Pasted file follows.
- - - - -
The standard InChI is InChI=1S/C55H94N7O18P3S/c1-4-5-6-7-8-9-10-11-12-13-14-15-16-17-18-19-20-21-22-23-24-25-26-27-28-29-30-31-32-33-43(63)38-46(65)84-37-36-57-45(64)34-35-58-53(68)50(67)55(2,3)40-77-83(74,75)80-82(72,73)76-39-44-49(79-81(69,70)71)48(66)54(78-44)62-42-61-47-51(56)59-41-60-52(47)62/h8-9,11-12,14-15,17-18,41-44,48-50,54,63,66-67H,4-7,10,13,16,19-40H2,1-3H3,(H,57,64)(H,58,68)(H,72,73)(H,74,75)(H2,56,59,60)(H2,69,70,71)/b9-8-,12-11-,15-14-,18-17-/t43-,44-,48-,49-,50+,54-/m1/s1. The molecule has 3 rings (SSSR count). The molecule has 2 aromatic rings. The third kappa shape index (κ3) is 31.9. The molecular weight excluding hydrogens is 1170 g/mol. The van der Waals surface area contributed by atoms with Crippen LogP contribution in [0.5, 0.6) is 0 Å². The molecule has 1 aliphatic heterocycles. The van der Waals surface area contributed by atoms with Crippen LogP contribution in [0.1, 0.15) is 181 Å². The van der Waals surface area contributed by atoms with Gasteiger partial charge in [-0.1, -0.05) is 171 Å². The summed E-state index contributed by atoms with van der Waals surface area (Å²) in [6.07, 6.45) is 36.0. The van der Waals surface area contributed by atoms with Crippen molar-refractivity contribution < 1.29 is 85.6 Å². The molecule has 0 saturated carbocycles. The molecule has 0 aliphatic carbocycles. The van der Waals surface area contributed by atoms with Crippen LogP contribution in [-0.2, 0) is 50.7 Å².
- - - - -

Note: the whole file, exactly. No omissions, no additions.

The standard InChI is InChI=1S/C55H94N7O18P3S/c1-4-5-6-7-8-9-10-11-12-13-14-15-16-17-18-19-20-21-22-23-24-25-26-27-28-29-30-31-32-33-43(63)38-46(65)84-37-36-57-45(64)34-35-58-53(68)50(67)55(2,3)40-77-83(74,75)80-82(72,73)76-39-44-49(79-81(69,70)71)48(66)54(78-44)62-42-61-47-51(56)59-41-60-52(47)62/h8-9,11-12,14-15,17-18,41-44,48-50,54,63,66-67H,4-7,10,13,16,19-40H2,1-3H3,(H,57,64)(H,58,68)(H,72,73)(H,74,75)(H2,56,59,60)(H2,69,70,71)/b9-8-,12-11-,15-14-,18-17-/t43-,44-,48-,49-,50+,54-/m1/s1. The molecule has 3 rings (SSSR count). The molecule has 2 aromatic rings. The third kappa shape index (κ3) is 31.9. The molecular weight excluding hydrogens is 1170 g/mol. The van der Waals surface area contributed by atoms with Crippen LogP contribution in [0.5, 0.6) is 0 Å². The molecule has 1 aliphatic heterocycles. The van der Waals surface area contributed by atoms with Crippen LogP contribution in [0.1, 0.15) is 181 Å². The van der Waals surface area contributed by atoms with Gasteiger partial charge in [-0.1, -0.05) is 171 Å². The summed E-state index contributed by atoms with van der Waals surface area (Å²) in [6.07, 6.45) is 36.0. The van der Waals surface area contributed by atoms with Crippen molar-refractivity contribution < 1.29 is 85.6 Å². The molecule has 0 saturated carbocycles. The molecule has 0 aliphatic carbocycles. The van der Waals surface area contributed by atoms with Crippen LogP contribution in [-0.2, 0) is 50.7 Å².